We can use Dijkstra's algorithm to find the shortest distance from the ball to the hole. If you are unfamiliar with this algorithm, how it works is that we process events in priority order, where the priority is (distance, path_string). When an event is processed, it adds neighboring nodes with respective distance. To repeatedly find the highest priority node to process, we use a heap (priority queue or 'pq'), where we can add nodes with logarithmic time complexity, and maintains the invariant that pq is always the smallest (highest priority.) When we reach the hole for the first time (if we do), we are guaranteed to have the right answer in terms of having the shortest distance and the lexicographically smallest path-string.
When we look for the neighbors of a location in the matrix, we simulate walking up/left/right/down as long as we are inside the bounds of the matrix and the path is clear. If during this simulation we reach the hole prematurely, we should also stop. If after searching with our algorithm it is the case that we never reached the hole, then the task is impossible.
def findShortestWay(self, A, ball, hole): ball, hole = tuple(ball), tuple(hole) R, C = len(A), len(A) def neighbors(r, c): for dr, dc, di in [(-1, 0, 'u'), (0, 1, 'r'), (0, -1, 'l'), (1, 0, 'd')]: cr, cc, dist = r, c, 0 while (0 <= cr + dr < R and 0 <= cc + dc < C and not A[cr+dr][cc+dc]): cr += dr cc += dc dist += 1 if (cr, cc) == hole: break yield (cr, cc), di, dist pq = [(0, '', ball)] seen = set() while pq: dist, path, node = heapq.heappop(pq) if node in seen: continue if node == hole: return path seen.add(node) for nei, di, nei_dist in neighbors(*node): heapq.heappush(pq, (dist+nei_dist, path+di, nei) ) return "impossible"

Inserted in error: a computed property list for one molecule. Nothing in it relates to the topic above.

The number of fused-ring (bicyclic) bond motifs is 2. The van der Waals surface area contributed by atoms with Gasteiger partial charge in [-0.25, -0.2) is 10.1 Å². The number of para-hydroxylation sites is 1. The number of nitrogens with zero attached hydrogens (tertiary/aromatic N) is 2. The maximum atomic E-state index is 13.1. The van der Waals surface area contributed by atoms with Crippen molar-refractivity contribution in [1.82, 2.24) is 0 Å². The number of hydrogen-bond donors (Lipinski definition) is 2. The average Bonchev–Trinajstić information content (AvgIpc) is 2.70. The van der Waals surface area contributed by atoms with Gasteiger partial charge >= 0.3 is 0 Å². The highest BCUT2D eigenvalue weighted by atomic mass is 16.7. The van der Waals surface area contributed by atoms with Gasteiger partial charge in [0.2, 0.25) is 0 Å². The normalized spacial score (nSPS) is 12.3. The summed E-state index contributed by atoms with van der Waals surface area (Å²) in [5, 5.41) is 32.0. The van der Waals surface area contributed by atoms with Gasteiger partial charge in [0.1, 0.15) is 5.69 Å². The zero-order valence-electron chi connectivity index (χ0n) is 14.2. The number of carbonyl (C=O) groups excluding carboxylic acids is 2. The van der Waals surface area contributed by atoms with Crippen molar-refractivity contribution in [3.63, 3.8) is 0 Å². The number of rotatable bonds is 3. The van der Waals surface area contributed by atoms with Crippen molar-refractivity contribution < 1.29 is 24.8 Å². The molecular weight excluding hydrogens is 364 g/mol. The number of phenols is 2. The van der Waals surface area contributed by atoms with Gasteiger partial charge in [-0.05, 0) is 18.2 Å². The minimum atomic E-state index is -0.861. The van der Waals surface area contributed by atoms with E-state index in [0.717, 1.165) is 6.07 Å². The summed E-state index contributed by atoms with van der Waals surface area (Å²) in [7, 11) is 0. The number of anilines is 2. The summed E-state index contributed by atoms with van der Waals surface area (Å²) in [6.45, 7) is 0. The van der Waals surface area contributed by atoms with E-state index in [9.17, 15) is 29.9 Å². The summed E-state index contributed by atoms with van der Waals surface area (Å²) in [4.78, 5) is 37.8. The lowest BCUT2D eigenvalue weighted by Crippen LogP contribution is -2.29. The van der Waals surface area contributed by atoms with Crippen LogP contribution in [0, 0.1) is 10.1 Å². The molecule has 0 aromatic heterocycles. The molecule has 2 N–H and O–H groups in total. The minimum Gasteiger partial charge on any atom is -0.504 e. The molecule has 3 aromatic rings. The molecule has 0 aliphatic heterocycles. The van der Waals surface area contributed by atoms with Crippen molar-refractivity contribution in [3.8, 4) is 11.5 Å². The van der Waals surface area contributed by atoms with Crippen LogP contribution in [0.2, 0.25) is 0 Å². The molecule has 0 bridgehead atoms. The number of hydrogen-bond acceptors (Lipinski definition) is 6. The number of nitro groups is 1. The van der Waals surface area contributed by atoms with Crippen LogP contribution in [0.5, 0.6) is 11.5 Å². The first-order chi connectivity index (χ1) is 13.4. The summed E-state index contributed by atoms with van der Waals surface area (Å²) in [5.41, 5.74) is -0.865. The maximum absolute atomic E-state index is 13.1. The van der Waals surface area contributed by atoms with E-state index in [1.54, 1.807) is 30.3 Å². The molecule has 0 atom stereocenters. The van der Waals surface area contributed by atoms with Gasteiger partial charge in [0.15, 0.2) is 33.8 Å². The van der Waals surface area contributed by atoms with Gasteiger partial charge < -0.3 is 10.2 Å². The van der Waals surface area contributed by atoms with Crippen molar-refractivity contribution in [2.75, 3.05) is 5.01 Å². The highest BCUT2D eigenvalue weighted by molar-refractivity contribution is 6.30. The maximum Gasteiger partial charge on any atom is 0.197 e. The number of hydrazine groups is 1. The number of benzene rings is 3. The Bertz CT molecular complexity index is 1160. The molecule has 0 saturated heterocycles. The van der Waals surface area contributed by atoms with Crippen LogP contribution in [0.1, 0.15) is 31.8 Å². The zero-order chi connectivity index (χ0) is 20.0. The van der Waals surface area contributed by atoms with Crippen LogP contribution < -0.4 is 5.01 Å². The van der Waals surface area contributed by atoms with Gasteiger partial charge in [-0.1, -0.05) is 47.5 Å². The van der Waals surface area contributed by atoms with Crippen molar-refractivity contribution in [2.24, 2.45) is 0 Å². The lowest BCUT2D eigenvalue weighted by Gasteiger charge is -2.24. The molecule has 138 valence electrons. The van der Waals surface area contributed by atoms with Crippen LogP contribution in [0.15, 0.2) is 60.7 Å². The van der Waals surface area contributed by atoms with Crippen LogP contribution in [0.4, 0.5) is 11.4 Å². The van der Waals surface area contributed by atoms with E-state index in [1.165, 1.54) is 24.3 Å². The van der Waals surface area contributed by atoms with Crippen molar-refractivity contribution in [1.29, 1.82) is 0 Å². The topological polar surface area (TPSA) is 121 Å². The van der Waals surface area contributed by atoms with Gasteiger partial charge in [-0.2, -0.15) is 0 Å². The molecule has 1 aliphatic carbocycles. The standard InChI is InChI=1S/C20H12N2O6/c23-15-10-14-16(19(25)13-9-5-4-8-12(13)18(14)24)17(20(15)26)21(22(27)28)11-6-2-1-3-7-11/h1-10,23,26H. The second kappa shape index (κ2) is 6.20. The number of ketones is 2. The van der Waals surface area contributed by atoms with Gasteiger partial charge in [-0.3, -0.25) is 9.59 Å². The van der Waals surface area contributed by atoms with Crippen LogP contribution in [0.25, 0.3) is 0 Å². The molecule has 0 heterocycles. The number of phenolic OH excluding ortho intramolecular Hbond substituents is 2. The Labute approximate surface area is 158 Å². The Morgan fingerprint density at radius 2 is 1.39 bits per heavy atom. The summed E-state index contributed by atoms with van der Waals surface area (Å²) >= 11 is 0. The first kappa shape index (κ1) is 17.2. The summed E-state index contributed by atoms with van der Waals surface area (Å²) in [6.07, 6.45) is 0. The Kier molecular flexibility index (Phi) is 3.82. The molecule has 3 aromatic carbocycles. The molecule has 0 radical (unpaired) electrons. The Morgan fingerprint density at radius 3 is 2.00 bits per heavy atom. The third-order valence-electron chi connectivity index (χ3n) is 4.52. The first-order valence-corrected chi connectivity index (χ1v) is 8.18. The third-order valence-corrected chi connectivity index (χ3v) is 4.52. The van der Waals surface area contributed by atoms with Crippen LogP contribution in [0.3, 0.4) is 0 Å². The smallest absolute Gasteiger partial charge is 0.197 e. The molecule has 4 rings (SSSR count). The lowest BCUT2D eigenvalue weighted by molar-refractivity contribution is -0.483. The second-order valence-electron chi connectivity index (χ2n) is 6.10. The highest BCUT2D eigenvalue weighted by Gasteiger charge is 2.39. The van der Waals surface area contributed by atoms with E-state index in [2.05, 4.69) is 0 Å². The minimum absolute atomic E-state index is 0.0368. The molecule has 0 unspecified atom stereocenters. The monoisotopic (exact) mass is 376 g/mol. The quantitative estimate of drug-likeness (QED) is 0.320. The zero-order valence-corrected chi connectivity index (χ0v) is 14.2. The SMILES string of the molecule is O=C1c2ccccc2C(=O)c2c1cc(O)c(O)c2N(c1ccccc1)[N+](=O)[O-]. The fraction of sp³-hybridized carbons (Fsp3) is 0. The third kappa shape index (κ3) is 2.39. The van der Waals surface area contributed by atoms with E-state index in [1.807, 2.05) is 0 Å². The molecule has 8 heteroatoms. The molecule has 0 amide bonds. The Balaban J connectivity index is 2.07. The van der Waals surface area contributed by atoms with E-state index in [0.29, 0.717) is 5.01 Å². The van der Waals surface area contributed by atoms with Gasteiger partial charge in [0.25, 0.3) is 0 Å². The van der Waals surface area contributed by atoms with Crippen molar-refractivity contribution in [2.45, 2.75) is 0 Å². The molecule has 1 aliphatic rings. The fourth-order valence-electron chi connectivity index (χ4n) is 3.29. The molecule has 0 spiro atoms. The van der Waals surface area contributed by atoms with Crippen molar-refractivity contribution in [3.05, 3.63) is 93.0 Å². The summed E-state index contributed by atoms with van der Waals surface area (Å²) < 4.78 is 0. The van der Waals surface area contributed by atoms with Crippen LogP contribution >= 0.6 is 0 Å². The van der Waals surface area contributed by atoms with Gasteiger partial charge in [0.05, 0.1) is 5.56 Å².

said in Simple Python Explanation:
I guess you are not posting the exact answer to the problem? Otherwise the return condition is not correct? The ball can pass the hole, not necessary stop on the hole.
@awice Thank you. One observation is one of the short paths to the hole will have the least turns. That's why it can return as soon as a hole is hit.
Why are we guaranteed to have the right answer lexicographically on the first instance of reaching the hole?
@livelearn IIRC, the problem statement wants the lexicographically smallest among the paths with the minimum distance. When we add (distance, path, ...) to our minheap and pop nodes from it, we take the lexicographically smallest path first. Note that when we pop a node of distance D for the first time, necessarily all paths to consider of distance D must be in the heap, since they are all constructed from nodes distance less than D which have already been processed.
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